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Exclusionary Rule

Exclusionary Rule

The exclusionary rule was implemented to protect the constitutional rights of American citizens. Read more about this rule and find out why it was implemented.
Sujata Iyer
The United States Constitution has bestowed upon its citizens certain inalienable rights. Being a democracy, the most important of these rights is the right to freedom. As per law, no individual's freedom to speak his mind, follow his own religion, do what he wants to when he wants to do it, can be compromised by another. No one has the right to challenge or misuse the freedom handed to him by the US Constitution. Not even the law enforcement officials themselves. Thus was born the Exclusionary Rule. This rule protects the right of even people who are on trial for criminal activities. Read further to know more about the exclusionary rule definition and its exceptions.

What is the Exclusionary Rule?

As per the United States law, "The principle based on federal Constitutional Law that evidence illegally seized by law enforcement officers in violation of a suspect's right to be free from unreasonable searches and seizures cannot be used against the suspect in a criminal prosecution" is called the Exclusionary Rule.

If you go through law terms pertaining to the United States, you will know that 'evidence' is the word used for any tangible or intangible information used to either prove true or false, a particular allegation made in a court of law. Till the 1900's, the practice of using any type of evidence, procured using any means, by law enforcement officials was admissible in court. However, with the Exclusionary Rule, this changed. It was noticed that law enforcers were misusing the power that the government had meted out to them, in order to gather evidence against defendants of criminal cases. Hence, the Exclusionary Rule was drafted to safeguard the rights of the defendant as per the Fourth Amendment. The Fourth Amendment protects any citizen from unreasonable searches and seizures by anyone serving in the government. As per this rule, any evidence that is gathered by thwarting the Fourth Amendment rights of the defendant, is inadmissible in court. For instance, if police officers search the house of the defendant in the absence of the defendant and without a warrant, then any evidence gathered by them in the course of the search will be inadmissible in court and excluded from the trial. However, if the warrant is issued, but has lost its validity by the time the house was searched in the absence of the defendant, then the evidence is admissible provided the official copy of the warrant has an affidavit attached, proclaiming that it is a valid warrant.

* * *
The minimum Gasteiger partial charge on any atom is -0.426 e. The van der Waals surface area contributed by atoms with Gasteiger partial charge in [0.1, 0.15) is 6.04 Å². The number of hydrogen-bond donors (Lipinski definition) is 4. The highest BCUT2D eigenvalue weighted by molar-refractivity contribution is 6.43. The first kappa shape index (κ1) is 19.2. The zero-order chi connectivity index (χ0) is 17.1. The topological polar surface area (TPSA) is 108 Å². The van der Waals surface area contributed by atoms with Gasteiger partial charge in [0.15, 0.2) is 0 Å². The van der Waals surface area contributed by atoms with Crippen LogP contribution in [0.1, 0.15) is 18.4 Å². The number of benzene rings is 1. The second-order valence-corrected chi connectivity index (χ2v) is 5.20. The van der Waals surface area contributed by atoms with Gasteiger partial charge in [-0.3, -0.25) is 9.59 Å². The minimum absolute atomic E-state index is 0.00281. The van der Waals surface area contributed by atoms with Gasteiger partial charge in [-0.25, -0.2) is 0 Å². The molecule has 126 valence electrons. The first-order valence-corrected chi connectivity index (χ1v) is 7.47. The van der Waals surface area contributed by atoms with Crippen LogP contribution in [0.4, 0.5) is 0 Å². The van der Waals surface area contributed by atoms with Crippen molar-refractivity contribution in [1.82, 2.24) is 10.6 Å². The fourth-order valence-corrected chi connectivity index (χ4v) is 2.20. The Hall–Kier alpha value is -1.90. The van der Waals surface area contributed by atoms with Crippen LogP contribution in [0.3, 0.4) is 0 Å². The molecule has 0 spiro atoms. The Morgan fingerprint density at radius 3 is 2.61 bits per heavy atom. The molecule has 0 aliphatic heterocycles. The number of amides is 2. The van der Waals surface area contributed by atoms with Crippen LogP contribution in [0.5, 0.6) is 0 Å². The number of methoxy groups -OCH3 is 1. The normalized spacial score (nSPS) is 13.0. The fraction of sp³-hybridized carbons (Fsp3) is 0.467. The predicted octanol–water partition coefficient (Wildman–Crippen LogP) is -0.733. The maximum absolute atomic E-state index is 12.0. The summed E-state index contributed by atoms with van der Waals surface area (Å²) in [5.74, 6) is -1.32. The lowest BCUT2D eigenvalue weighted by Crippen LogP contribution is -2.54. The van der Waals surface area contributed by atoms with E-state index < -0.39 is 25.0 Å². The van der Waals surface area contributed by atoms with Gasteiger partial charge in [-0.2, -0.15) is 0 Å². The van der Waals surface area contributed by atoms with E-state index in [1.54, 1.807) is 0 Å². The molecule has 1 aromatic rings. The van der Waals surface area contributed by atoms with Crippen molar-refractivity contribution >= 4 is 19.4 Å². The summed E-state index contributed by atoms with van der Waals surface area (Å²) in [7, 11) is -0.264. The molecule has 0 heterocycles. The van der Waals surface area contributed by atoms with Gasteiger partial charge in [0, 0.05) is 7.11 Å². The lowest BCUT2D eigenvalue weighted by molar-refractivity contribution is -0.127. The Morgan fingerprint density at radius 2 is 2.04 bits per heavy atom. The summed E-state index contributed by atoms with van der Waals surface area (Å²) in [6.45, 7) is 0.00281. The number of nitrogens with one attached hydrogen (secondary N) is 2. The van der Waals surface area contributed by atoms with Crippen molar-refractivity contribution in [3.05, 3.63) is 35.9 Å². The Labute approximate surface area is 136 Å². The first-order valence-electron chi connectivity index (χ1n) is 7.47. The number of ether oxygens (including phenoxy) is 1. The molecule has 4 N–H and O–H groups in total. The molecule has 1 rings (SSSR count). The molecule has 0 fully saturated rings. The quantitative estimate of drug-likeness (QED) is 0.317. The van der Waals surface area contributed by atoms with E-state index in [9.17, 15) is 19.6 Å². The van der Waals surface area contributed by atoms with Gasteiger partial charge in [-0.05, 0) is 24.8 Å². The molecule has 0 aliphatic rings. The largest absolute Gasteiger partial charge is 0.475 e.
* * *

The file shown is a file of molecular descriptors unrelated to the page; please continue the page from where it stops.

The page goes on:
Exceptions to the Rule

As the old adage goes, innocent until proven guilty, the defendant cannot be declared guilty by anyone but a court magistrate. There are some exceptions to the exclusionary rule that are in conformity with the Bill of Rights given by the Constitution. They are as follows.

Independent Source Doctrine: This exception states that if during the course of the investigation, the law enforcers come across some evidence through a source 'independent' of the investigating team and then uses this evidence as grounds to return with a warrant to seize the official records of the same evidence, then this evidence is permitted to be used during the trial.

Inevitable Discovery Doctrine: According to this exception, the evidence is seized twice. Out of these two times, the actual physical seizing happens only once. Meaning, if a piece of evidence is seized illegally, but it is proved that the same evidence would have been seized in the near future because the evidence was found in the vicinity of the area under investigation, then this evidence is allowed to be used.

For example, a source informs a team of investigators that they can find documents proving a financial fraud committed by Mr. X in his desk drawer. The team seizes the documents without a warrant. But they prove to the court that since Mr. X was suspected of fraud, his desk would eventually have been checked and the documents would have been discovered anyway. They also have to prove that the documents were seized to prevent them from being hidden or destroyed. Such documents can be used as evidence against Mr. X.

Good Faith: According to this exception, if the police has received a warrant and acted upon it to obtain evidence against the defendant, but later it is discovered that the warrant was faulty or defective in some manner, the evidence is still admissible. This is because the fault was an 'honest mistake' and the official acted within reason and in good faith. He did not in any way violate the constitutional rights of the defendant and so the evidence seized by him can be used in court.

The Exclusionary Rule came into practice only in the 1900's after many cases showed that the level of misuse and misconduct of government authority to obtain evidence in criminal cases was steadily on the rise. The exceptions were introduced in 1984 and there have been suitable amendments made to the rule and its exceptions from time to time.